Italian newspaper “Il Foglio” has discussed a politicized version of the debate between “More Europe or Less Europe? More free market or more protectionism?” quoting Salvini and Di Maio, the leaders of League and Five Star Movement. Here is my opinion.
Geraci was a guest speaker at CGTN dialogue to comments on the issue.
G7 did not achieve its main goal because it was squeezed in between the Silk road summit in Beijing and forthcoming G20 meeting in Germany, and of course it was of the interest of Germany to make sure that the G7 held in Italy was not going to be successful so that Germany could get all the credit for any international agreement during her G20.
The Financial Times reports that the European Commission intends to launch a new type of Government bond, packaging the bonds of various countries into a single security. I think this is an extremely bad and dangerous idea. First, it is a distortion of the market that would cause large amounts of capital to flow into the bonds of the weaker economies, just as it happened when the Euro was created and interest rates started to converge. Second, The pooling of bonds carrying various risks into a single security, was at the core of the global financial crisis.
Today, in a short commentary written for Radiocor/IlSole24Ore, I discuss the issue of migrant flow into Europ and its impact on the economy of the host country. Everyone asks the question “Do migrants bring positive or negative benefits to the receiving country?”. The short answer is it depends on a number of variables and generalisation across the globe would be mis-leading. However, narrowing the focus on the Mediterrenan migrant flow into Italy, one can almost certainly affirm that in the short term, the impact is negative and that in the long term it is, at best unclear. The impact may potentially be positive only under a strict set of assumptions, that need to be carefully analysied before making irreversible decisions.
Alberto Bagnai said that there should be a controlled end to the euro. He is a professor at Pescara University who is one of the leading Italian advocates of leaving the euro. My main comment is that if Italy remains in the Eurozone, it will be very difficult, almost impossible, for Italy to escape the current economic crisis. Indeed, things may get worse over time. If however, Italy decides to exit the Eurozone, there is a chance. It does not mean that Italexit will bring prosperity, but it will give Italians a chance.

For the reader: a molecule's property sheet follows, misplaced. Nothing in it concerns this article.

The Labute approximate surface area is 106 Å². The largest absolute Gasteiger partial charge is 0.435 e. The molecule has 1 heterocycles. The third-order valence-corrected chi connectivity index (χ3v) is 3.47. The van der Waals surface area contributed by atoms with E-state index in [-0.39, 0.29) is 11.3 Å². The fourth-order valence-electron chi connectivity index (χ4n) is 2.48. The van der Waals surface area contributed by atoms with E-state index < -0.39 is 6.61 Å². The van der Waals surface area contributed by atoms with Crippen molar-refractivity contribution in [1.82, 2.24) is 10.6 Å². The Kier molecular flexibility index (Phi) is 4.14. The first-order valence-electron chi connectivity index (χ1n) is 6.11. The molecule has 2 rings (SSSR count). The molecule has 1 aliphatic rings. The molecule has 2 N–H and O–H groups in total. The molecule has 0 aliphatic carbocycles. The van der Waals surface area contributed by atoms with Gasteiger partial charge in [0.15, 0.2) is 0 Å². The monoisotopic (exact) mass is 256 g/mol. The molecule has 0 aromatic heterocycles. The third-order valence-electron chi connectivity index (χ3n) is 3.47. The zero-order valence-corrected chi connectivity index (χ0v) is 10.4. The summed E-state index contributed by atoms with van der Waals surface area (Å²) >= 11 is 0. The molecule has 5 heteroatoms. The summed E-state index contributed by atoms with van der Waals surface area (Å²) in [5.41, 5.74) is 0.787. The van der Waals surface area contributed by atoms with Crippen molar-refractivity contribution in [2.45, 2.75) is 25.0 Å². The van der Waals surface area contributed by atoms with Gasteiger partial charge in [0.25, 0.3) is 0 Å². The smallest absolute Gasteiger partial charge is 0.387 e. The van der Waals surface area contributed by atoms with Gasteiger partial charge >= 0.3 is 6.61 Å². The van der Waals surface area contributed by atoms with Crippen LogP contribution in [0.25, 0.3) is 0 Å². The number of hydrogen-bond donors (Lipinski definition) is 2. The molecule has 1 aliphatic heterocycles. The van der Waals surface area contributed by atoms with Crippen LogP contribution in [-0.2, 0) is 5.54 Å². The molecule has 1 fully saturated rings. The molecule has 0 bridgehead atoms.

Michele Geraci talked about global challenges and opportunities under Trump’s era at the opening ceremony of the 2017 CRRC Advanced International Talent Development Programme, at the University of Nottingham, China. Geraci also discussed Trieste port as an example of terminal for the Maritime Silk Road. Trieste port, located at Italy, is a key location for the 21st Maritime Silk Road. It has a big competitive advantage with Central Europe and it has direct links to Germany and, from there, direct links to Scandinavia.
The president of Italy is currently in china for an official state visit. This state visit comes at an interesting time for both China and Italy: the two countries are engaging more than before into a commercial dialogue of mutual respect and common interests, trade between the two counties shows good sign of improvement and Italian trade deficit appears to narrow slightly and capital investments made in the past couple of years have all helped improve the image that the Italian Business community has of China.
China’s outbound property investment plunged 84% in January ’17, compared to January ’16, while for the whole of 2016, the non-financial outbound investment surged by 44% to a new record of 170 billion USD. Howerver, SAFE’s director, Mr Pan, claims that China is not taking any measure to restrict capital outflows and that the recent decline is only due to the abnormal increase posted during 2016. I tend to agree with Mr Pan, in that 2016 might have been an abnormal growth year, one cannot entirely dismiss the recent measures taken by the Chinese government that tend to make transfer of capital abroad a little bit less easier than before.